Michael ‘shroud’ Grzesiek has grown into one of streaming’s giants, but the FPS veteran admits he had it a bit easier than most.
When you think of streamers, shroud is likely to be one of the first names that pops up. The FPS veteran has been getting on camera since 2013, while his CS:GO pro career was in full swing.
His god-like ability in the title drew fans in, and his entertaining personality developed as he got comfortable. Because he was with organizations like Cloud9 for so long, the streamer raked in followers, sponsors, and more.
Companies wanted their games, and their products, attached to him. If shroud gave your game a glowing rendition viewers went through the roof. It only takes an example, like Escape from Tarkov, to show the weight his words have.
However, shroud’s name wasn’t always at the top of Twitch or Mixer. Much like everyone else who makes it big on the platform, he had to grind his way to the top — with a healthy dose of luck on the side.
The streamer opened up on his journey to the top in a March 29 YouTube video, and how his streaming dream is being realized.
“What would I be doing if I wasn’t a streamer? No idea,” he said. “If I wasn’t a streamer I’d probably be trying to be a streamer, honestly. I don’t think I’d give up because — 30 years old, living with my parents, I wouldn’t [give up that dream].”
For shroud, who spent a lot of time behind a screen anyways, streaming was a way to show off to his pre-existing fans. He had a fanbase waiting for him, and support in place to help boost his stream from day one. Many other streamers didn’t have that, and for that, shroud is incredibly grateful.
“I’m probably one of the more lucky people in this position,” he said. I don’t know if I really earned [my fame]. I think it’s more ‘right place, right time,’ and carrying that over. Does that count as earning it? I don’t know.
“To me, [beginning a career in streaming on Twitch] was very easy, but that’s because I was fortunate. It didn’t feel like I was earning anything, which I think is the best way to earn something.”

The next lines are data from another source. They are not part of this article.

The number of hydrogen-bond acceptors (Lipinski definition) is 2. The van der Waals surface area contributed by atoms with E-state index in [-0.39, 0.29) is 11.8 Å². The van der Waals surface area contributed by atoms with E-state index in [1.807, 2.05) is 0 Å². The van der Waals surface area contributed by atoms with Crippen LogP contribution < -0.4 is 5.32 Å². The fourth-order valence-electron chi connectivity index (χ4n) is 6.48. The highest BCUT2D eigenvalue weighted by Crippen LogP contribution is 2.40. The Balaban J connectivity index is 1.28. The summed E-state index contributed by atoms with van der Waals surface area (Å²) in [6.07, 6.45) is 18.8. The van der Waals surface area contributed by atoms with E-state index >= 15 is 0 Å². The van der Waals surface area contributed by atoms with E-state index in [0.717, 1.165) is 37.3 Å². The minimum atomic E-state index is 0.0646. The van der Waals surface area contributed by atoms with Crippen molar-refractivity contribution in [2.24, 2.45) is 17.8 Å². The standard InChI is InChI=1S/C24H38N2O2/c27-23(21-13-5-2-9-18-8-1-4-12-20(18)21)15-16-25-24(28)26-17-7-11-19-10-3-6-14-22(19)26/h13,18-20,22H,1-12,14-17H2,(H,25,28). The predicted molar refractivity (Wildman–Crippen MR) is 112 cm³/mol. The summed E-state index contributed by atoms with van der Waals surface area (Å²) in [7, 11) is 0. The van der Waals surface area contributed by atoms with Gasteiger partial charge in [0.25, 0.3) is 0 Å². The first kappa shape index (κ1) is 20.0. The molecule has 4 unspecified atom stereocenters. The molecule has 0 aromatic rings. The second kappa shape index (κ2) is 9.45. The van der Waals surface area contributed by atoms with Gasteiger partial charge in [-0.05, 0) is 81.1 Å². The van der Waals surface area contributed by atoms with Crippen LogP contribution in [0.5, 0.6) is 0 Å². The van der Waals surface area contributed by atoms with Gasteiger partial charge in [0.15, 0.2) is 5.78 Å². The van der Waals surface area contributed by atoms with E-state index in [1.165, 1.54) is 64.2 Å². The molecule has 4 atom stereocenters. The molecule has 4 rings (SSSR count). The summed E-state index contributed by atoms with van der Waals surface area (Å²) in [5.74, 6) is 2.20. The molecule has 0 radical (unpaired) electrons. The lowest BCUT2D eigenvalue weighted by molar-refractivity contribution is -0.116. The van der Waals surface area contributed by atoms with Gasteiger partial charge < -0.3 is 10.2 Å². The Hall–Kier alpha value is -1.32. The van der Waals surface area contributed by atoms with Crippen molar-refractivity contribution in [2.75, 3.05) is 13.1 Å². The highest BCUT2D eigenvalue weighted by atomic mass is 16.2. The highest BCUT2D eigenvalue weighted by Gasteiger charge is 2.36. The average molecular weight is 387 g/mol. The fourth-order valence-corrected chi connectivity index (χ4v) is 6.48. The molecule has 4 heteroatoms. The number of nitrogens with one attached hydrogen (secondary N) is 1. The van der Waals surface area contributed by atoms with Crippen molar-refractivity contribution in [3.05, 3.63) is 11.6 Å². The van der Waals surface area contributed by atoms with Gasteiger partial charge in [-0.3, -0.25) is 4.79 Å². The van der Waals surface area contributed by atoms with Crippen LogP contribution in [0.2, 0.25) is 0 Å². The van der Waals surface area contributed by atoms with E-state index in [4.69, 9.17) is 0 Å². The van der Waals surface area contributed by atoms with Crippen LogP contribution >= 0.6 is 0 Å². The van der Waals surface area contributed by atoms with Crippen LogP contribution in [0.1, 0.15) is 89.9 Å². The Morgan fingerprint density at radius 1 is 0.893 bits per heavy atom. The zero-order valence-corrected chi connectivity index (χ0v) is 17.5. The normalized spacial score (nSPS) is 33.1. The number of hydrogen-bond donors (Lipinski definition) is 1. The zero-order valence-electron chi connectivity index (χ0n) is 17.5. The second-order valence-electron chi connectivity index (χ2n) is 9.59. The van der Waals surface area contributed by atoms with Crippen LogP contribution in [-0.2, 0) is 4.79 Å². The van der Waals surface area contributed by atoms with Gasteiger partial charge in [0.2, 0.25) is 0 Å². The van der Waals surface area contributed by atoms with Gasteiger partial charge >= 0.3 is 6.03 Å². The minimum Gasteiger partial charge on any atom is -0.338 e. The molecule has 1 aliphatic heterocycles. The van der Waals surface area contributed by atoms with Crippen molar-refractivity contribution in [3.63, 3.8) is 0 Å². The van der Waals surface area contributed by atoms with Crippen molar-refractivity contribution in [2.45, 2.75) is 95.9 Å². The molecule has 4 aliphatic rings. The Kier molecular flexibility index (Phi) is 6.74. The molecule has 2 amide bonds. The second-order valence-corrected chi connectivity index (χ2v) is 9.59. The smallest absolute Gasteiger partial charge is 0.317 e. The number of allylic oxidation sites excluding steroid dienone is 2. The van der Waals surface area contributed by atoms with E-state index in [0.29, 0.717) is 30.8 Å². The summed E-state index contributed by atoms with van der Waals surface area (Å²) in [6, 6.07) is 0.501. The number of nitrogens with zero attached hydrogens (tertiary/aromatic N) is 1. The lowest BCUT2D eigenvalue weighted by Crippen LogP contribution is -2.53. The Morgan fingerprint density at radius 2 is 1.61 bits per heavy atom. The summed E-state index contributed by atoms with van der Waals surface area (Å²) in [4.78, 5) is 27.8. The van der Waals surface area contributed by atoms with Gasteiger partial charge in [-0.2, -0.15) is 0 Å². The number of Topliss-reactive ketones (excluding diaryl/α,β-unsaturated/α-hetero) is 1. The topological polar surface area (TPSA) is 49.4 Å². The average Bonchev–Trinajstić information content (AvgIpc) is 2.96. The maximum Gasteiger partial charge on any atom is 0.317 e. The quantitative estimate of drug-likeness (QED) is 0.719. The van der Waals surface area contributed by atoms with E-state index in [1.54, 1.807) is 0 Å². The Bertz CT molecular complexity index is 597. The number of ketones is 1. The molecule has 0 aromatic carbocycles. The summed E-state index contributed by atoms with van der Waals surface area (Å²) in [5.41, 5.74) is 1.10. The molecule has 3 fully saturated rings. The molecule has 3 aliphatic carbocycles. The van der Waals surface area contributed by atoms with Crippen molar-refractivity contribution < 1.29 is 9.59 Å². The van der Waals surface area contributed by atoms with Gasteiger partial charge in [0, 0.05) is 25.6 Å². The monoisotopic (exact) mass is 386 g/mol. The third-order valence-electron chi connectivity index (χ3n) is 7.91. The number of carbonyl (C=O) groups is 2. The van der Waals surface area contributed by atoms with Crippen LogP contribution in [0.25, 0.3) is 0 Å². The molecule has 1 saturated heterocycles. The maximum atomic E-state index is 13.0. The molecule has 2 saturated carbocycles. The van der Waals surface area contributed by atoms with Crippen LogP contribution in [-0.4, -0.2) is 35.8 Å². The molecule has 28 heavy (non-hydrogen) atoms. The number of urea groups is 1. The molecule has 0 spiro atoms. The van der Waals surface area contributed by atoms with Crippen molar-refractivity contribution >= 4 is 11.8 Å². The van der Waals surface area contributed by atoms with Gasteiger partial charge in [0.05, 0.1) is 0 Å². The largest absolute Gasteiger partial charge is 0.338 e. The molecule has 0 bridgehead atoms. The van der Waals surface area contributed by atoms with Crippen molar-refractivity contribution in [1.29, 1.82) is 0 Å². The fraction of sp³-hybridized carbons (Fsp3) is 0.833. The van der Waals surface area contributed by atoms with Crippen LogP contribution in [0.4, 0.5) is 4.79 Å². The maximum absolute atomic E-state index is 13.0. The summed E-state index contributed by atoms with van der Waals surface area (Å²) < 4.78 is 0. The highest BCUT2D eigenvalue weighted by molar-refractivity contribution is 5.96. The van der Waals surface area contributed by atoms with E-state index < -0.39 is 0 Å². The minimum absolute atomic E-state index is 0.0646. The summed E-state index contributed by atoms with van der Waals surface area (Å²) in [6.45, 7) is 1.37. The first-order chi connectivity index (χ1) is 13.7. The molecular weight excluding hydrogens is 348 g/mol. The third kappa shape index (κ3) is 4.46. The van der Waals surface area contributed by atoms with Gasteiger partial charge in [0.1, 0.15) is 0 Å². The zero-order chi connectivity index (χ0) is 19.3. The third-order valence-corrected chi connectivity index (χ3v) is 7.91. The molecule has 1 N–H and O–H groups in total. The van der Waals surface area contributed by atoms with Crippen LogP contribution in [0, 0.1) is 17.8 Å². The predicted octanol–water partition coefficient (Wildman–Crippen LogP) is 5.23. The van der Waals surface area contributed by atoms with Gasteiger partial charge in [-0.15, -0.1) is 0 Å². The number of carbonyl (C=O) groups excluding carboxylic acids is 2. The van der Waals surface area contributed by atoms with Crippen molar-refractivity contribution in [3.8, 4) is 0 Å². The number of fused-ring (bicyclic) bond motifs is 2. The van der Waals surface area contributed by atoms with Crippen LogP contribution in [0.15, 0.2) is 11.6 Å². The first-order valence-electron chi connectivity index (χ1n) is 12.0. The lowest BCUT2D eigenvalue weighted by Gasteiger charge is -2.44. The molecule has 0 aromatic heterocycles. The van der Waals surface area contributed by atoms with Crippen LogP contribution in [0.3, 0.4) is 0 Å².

For mobile readers, the related segment begins at 5:17.
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Shroud knows, though, that many others like him had to put in a lot of sacrifices to make their name synonymous with streaming.
However, just because people work a day job, or have other life commitments, doesn’t mean they can’t stream. They just need to figure out what works for them.
“Most people have started their streaming career through a 9-5, and they did it on the side, and it kind of went somewhere, and then they quit, and focused on [streaming] full time,” he explained.
“Most people do start part-time with streaming. Not everyone is fortunate in the world to get into the spotlight at such a young age.”
It does help to have someone to guide you through the process though. Shroud admitted that he doesn’t even know how his setup works half the time, he just has a group of people that tells him what to get to make his stream even better.
“I had a friend that when I first started streaming — he’s the one that kind of got me into it. I was watching people, and I was like ‘damn, this is sweet’,” he said.
“Then my buddy, he learned about how to stream and how to do the whole setup and everything. He gave me all the info on how to do it.”
Now, for the FPS veteran streaming is as easy as clicking “Go Live” and seeing his legion of fans flock in. While he knows he’s more fortunate than the others, he still worked hard to get to where he is today.